Is the Fed going to go negative? Negative.
I listened to US Federal Reserve (Fed) Chair Jerome Powell speak last Wednesday at the Peterson Institute for International Economics. He was emphatic that negative interest rates are NOT part of the Fed’s tool kit. Powell reminded the audience that the Federal Open Market Committee (FOMC) unanimously rejected the idea of negative rates, as stated in the minutes from its late October 2019 meeting. The FOMC’s rationale is clear and has been consistent:
- The Fed is implementing a wide array of measures to provide credit, which have been swift and forceful and should work to prevent liquidity problems from becoming solvency problems.
- The efficacy of negative rates is “mixed.” (Read: Look at Japan.) The issue is that negative yields tend to punish…
To me, one of the striking features of the current US stock-market rally is that many investor sentiment and positioning indicators have stayed depressed, even as equity prices have surged. (Some indicators have risen of late, but the ones I pay the most attention to have not.)
To a degree, the weak sentiment is understandable, given the massive blow that COVID-19 delivered to the economy and financial markets. It’s also quite plausible that the recent spike in unemployment could have adverse economic knock-on effects, potentially causing equities to reverse course. On the other hand: 1) we may have reached a nadir in growth; 2) the market itself bottomed seven weeks ago; and 3) the US policy response to the crisis has been swift and aggressive. Perhaps the market won’t…
Pervasive technological innovations like automation, 5G and artificial intelligence continue to transform nearly every sector of the economy. Mobile payments and digitisation are still rapidly disrupting and democratising the financial sector. Ageing populations and accelerating drug innovation are persistently expanding health care opportunity sets. And with the market’s recent volatility, we think investments in many of today’s most compelling long-term themes are offering historically attractive valuations.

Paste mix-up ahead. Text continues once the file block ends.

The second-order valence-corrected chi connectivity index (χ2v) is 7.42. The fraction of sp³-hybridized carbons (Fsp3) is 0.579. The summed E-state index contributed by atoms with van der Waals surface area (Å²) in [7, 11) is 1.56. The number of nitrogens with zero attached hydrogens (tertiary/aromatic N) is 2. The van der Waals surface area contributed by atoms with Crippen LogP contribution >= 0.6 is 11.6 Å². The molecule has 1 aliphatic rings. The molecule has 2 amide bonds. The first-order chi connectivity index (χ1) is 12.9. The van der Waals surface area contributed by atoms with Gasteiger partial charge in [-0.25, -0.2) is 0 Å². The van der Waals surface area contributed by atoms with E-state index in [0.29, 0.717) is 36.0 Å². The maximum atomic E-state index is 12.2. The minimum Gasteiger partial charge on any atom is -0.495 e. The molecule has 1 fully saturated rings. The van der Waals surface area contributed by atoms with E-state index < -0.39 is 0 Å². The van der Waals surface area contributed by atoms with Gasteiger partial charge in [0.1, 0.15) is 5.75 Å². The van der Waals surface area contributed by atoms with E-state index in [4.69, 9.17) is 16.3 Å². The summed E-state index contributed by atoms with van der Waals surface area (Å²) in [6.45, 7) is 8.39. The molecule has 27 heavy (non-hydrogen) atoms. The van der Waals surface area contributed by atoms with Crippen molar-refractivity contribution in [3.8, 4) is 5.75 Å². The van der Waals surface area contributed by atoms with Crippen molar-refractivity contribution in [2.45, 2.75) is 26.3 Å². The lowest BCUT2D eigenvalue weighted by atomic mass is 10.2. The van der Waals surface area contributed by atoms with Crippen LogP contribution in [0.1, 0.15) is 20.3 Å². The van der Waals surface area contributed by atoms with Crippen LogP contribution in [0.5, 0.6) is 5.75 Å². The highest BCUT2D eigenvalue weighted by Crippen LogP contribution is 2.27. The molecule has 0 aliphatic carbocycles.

In other words, the future is on sale.
Global investment themes such as these can represent exponential growth opportunities, but they often go underappreciated for extended periods. This is largely due to the difficulty of comprehending and discounting the meaningful changes they can usher in over time. We believe it is vital to look…
As detailed in a “Fed series” penned by my colleagues Amar Reganti and Caroline Casavant — most recently, Corporate credit and monetary financing: A new era in Fed policy — the US Federal Reserve (Fed) has adopted a “whatever it takes” stance to support the ailing US economy amid the ongoing COVID-19 crisis. In broad terms, the extraordinary steps taken by the Fed over the past several weeks include (but are not limited to):
- Conventional monetary easing (i.e., cutting interest rates to the zero lower bound);
- Regulatory guidance designed to encourage banks to continue lending; and
- Large-scale asset purchases, both on and off the Fed’s balance sheet.
While many of the tools the Fed has unveiled harken back to ones used during the global financial crisis, its off-balance sheet purchases go well beyond…
What investment topics interest you most about the coronavirus pandemic?